OTHER LANGUAGES The serious Old Testament Scholar should also be familiar with the Ugaritic materials that have come to light during the present century. These are easily available to the pastor or student who reads Hebrew if he uses C. H. Gordon’s Ugaritic Textbook (Pontifical Biblical Institute, 1965), a model of clarity and organization. For Aramaic grammar, F. Rosenthal’s A Grammar of Biblical Aramaic provides the student with a good beginning point, though the more advanced student will want to make use of the Grammatik des Biblisch-Aramaischen (Halle: Niemeyer, 1927), by H. Bauer and P. Leander. For Akkadian (a term used to designate both Assyrian and Babylonian) there is presently no grammar in English, but the small Grammatik des Akkadischen by A. Ungnad and revised by L. Matous will be found helpful as a start. Arabic is a further cognate language of Hebrew, and for this the standard reference work continues to be the third edition of W. Wright’s A Grammar of the Arabic Language (Cambridge, 1896–98), a set the beginner will find impossible until he has mastered the elements of the language with the help of a volume like that of J. A. Haywood and H. M. Nahmad, A New Arabic Grammar (Harvard, 1962). Finally, there is Egyptian, and here nothing compares to the great volume produced by A. Gardiner, Egyptian Grammar (third edition, Oxford, 1957).

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For Semitic cognate languages, there is also much lexical help available, though sometimes in expensive and highly technical form. The third volume of Gordon’s Ugaritic textbook is a glossary, with all words in transliteration and arranged in order of the Hebrew alphabet. Biblical Aramaic meanings will be found in the above-mentioned work by Rosenthal, but these are also available in supplements to the Hebrew lexica noted above. If one is close to a major Oriental library collection, definitive Akkadian lexical materials are now available in the multi-volume Chicago Assyrian Dictionary, steadily appearing under the editorial hand of A. L. Oppenheim (University of Chicago, 1956–). Among the various Arabic lexicons available, the best short treatment is still J. G. Hava’s Al-Faraid (Beirut: Catholic Press, 1964). The translation by J. M. Cowan of H. Wehr’s Dictionary of Modern Written Arabic (Cornell University, 1961) makes a real advance in clarity, but it does not cover classical forms in the manner of Hava.

A helpful corrective to any tendencies the student or scholar may have toward overworking the results of comparative linguistic study will be found in J. Barr’s latest volume, Comparative Philology and the Text of the Old Testament (Clarendon, 1968). Although Professor Barr does not sufficiently indicate the courses of action to be recommended, he does sound a necessary note of caution in a situation where the student with just a smattering of Semitic knowledge may easily be misled.

JOURNALS A valuable but often overlooked resource for any student near a major library is found in periodical articles. In addition to periodicals of general interest, mentioned in the earlier article in this series, there are important specialized journals in which the latest Old Testament and archaeological materials will be found. Perhaps the best technical Old Testament journal is the Zeitschrift für die alttestamentliche Wissenschaft, normally published semiannually, with articles in German, English, and French. A quarterly journal representing international scholarship is Vetus Testamentum, published in the Netherlands but with articles in the same three languages. For the latest archaeological results (in English), the Biblical Archaeologist and its slightly more technical sister publication, the Bulletin of the American Schools of Oriental Research, are available at nominal cost and would be a worthwhile investment for anyone wishing to keep abreast of the field. Doubleday Anchor Books has issued three paperback anthologies entitled the Biblical Archaeologist Reader I, II, III with the best of the articles from BA.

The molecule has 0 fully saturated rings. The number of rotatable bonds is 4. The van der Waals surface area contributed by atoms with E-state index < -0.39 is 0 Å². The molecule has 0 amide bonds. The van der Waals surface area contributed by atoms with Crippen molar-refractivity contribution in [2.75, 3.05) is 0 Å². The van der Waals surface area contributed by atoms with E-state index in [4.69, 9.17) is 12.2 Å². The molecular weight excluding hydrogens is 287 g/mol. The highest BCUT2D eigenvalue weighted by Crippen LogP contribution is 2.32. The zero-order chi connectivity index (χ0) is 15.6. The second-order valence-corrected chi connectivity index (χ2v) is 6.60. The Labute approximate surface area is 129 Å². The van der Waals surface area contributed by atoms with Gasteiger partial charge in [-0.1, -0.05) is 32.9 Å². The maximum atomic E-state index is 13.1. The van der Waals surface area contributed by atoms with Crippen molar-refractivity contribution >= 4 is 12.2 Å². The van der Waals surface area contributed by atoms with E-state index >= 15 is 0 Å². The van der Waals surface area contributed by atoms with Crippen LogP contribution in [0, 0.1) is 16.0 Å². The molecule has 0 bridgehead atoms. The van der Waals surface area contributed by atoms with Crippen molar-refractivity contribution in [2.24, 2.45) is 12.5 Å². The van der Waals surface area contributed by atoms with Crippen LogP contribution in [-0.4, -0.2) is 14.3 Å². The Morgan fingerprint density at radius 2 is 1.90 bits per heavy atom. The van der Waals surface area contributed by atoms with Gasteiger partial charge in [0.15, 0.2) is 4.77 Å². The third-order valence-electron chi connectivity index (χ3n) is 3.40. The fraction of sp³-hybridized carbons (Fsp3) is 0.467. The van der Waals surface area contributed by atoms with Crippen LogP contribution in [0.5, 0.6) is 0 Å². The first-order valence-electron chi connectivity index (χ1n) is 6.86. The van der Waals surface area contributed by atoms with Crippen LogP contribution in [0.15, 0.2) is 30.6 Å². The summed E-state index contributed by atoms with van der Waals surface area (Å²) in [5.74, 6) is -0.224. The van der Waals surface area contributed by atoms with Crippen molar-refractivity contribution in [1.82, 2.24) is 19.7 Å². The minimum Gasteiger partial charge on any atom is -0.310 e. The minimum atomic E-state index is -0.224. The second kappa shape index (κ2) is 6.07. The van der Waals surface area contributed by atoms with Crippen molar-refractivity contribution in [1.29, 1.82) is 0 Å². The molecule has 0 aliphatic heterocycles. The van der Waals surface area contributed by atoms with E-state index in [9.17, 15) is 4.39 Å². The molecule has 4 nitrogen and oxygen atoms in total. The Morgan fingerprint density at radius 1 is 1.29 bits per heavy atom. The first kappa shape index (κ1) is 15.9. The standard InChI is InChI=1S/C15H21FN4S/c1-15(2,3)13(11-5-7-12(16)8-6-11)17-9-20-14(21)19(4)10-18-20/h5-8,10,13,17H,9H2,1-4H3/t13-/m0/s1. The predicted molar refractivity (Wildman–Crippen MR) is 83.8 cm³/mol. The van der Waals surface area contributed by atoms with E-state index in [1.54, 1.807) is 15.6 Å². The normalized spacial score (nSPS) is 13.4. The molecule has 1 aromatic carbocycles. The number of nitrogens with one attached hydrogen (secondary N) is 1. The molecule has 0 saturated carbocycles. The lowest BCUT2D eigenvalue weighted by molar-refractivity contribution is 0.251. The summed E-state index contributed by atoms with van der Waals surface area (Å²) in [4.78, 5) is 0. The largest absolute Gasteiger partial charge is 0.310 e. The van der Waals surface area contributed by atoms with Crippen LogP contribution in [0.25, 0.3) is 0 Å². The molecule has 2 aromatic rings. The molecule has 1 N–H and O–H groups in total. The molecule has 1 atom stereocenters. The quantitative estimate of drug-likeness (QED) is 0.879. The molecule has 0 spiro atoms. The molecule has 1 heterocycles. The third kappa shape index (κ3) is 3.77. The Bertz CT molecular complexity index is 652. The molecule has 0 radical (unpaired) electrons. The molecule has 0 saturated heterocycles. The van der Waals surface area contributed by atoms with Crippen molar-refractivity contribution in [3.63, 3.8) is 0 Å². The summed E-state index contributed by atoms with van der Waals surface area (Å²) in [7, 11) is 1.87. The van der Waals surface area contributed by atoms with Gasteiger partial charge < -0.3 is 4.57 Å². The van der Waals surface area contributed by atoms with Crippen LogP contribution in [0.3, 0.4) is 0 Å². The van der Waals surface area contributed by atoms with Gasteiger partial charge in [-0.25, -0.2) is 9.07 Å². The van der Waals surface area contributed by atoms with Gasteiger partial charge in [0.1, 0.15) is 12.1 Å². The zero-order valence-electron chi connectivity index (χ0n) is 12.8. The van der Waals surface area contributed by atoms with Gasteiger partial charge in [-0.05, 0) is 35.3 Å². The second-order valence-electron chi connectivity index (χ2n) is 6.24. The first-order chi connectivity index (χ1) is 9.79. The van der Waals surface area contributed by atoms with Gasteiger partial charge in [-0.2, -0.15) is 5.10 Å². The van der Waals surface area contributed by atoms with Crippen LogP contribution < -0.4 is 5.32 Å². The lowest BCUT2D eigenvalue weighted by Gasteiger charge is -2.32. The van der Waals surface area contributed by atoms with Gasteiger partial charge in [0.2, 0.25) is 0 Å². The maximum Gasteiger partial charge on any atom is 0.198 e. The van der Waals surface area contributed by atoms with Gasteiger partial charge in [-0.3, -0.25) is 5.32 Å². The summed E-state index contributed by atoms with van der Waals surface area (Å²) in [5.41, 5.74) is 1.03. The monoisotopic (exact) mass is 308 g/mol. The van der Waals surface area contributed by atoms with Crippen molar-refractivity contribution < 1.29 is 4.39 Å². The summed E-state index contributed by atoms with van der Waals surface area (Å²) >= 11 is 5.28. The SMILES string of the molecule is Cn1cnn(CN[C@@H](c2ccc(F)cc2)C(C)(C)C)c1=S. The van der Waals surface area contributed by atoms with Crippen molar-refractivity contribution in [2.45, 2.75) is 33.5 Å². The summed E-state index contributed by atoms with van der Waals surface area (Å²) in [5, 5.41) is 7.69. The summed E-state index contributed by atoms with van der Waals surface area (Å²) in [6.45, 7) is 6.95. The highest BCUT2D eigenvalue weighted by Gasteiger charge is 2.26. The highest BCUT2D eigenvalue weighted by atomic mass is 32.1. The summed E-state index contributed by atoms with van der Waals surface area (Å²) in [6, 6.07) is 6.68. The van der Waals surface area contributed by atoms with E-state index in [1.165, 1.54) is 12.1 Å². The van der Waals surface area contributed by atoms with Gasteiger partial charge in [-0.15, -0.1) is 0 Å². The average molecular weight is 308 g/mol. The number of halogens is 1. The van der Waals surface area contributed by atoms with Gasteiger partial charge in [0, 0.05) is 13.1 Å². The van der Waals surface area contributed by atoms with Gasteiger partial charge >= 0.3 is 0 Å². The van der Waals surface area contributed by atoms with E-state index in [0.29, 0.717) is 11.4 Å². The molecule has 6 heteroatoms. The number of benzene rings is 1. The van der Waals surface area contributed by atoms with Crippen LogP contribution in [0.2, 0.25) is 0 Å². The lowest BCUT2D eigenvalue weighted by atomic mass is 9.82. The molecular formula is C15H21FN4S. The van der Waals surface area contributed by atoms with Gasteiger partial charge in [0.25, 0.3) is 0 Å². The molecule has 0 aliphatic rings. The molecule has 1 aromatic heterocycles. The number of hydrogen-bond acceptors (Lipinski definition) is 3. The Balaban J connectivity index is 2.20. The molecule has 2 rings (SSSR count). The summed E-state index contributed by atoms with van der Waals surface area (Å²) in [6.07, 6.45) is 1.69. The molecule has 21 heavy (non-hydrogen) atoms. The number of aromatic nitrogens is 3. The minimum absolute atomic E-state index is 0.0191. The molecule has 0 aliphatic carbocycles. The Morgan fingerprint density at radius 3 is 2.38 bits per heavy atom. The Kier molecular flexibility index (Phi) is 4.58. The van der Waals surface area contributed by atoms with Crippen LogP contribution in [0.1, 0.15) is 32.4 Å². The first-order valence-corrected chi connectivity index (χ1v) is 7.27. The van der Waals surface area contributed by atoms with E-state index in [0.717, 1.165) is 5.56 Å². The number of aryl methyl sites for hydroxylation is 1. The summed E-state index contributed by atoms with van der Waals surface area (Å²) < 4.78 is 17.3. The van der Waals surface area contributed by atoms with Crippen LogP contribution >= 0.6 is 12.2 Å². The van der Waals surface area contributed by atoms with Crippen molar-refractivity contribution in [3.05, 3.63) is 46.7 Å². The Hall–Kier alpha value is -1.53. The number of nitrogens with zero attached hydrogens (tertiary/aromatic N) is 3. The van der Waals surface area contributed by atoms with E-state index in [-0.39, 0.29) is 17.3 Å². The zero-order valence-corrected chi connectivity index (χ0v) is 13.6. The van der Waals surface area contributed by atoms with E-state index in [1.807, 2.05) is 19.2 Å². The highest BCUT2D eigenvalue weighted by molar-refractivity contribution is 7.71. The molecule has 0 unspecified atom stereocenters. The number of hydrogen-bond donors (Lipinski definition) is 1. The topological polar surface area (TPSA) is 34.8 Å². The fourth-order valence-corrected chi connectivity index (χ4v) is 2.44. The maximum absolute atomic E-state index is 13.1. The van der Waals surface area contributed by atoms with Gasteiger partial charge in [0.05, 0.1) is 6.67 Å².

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Also in English, and representing the best of Israel’s increasingly important archaeological contribution, is the Israel Exploration Journal. A similar journal representing British findings is the Palestine Exploration Quarterly. Two American journals devoted to the ancient Near East in a broader sense are the Journal of Near Eastern Studies, published by the University of Chicago, and the Journal of the American Oriental Society, a quarterly representing the best of that society’s research. One note in passing: if one will take the time required to look over the periodical list in his local or seminary library, and familiarize himself with the Reader’s Guide and the Subject Index to Periodicals (British) or the Index to Religious Periodical Literature, he will find that “keeping up,” even if only in one particular field, is not so impossible as it seemed. This is especially important in archaeology, a field where many a pastor and teacher blithely quotes outdated information, often to the discredit of his message.

SERIES A series may be catalogued in the periodical section of a library but is actually a collection of monographs or articles published annually or occasionally. Among the most important series for Old Testament students is the Hebrew Union College Annual, containing, in addition to biblical material, much Judaica and archaeological research. Readers should also be aware of the Studies in Biblical Theology, Old Testament Series, published in America by Allenson, a collection of moderately priced monographs without equal as reflectors of current scholarly concern.

Dr. Armerding teaches Old Testament at Regent College. Future installments of this series, which began in the November 6 issue, will treat various portions of the Bible.